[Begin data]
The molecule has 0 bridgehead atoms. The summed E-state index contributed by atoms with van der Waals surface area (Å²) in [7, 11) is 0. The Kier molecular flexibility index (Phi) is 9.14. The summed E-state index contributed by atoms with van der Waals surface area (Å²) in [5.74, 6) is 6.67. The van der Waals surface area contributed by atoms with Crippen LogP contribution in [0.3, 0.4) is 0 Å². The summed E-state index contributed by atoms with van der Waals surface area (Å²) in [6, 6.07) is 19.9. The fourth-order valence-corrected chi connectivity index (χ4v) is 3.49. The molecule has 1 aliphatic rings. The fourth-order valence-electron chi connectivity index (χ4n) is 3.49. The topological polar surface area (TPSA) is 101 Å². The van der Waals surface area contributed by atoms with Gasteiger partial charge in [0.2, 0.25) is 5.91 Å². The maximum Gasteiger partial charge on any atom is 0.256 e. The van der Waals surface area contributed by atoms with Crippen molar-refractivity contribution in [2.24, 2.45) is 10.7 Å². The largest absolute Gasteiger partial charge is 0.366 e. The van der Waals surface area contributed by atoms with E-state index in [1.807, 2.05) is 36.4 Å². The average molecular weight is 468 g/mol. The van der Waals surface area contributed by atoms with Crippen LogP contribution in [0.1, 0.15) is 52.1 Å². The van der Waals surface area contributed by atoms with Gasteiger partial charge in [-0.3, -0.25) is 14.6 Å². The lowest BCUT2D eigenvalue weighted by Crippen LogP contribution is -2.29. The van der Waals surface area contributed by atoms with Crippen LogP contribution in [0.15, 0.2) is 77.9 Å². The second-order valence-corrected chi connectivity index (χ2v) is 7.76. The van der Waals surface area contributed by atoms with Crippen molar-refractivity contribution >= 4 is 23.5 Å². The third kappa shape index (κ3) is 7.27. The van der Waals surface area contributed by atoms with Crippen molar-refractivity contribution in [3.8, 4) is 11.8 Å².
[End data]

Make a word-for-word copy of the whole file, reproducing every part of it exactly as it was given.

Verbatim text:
The molecule has 0 bridgehead atoms. The summed E-state index contributed by atoms with van der Waals surface area (Å²) in [7, 11) is 0. The Kier molecular flexibility index (Phi) is 9.14. The summed E-state index contributed by atoms with van der Waals surface area (Å²) in [5.74, 6) is 6.67. The van der Waals surface area contributed by atoms with Crippen LogP contribution in [0.3, 0.4) is 0 Å². The summed E-state index contributed by atoms with van der Waals surface area (Å²) in [6, 6.07) is 19.9. The fourth-order valence-corrected chi connectivity index (χ4v) is 3.49. The molecule has 1 aliphatic rings. The fourth-order valence-electron chi connectivity index (χ4n) is 3.49. The topological polar surface area (TPSA) is 101 Å². The van der Waals surface area contributed by atoms with Gasteiger partial charge in [0.2, 0.25) is 5.91 Å². The maximum Gasteiger partial charge on any atom is 0.256 e. The van der Waals surface area contributed by atoms with Crippen molar-refractivity contribution in [2.24, 2.45) is 10.7 Å². The largest absolute Gasteiger partial charge is 0.366 e. The van der Waals surface area contributed by atoms with E-state index in [1.807, 2.05) is 36.4 Å². The average molecular weight is 468 g/mol. The van der Waals surface area contributed by atoms with Crippen LogP contribution in [0.1, 0.15) is 52.1 Å². The van der Waals surface area contributed by atoms with Gasteiger partial charge in [-0.3, -0.25) is 14.6 Å². The lowest BCUT2D eigenvalue weighted by Crippen LogP contribution is -2.29. The van der Waals surface area contributed by atoms with Crippen LogP contribution in [0.15, 0.2) is 77.9 Å². The second-order valence-corrected chi connectivity index (χ2v) is 7.76. The van der Waals surface area contributed by atoms with Crippen molar-refractivity contribution >= 4 is 23.5 Å². The third kappa shape index (κ3) is 7.27. The van der Waals surface area contributed by atoms with Crippen molar-refractivity contribution in [3.8, 4) is 11.8 Å².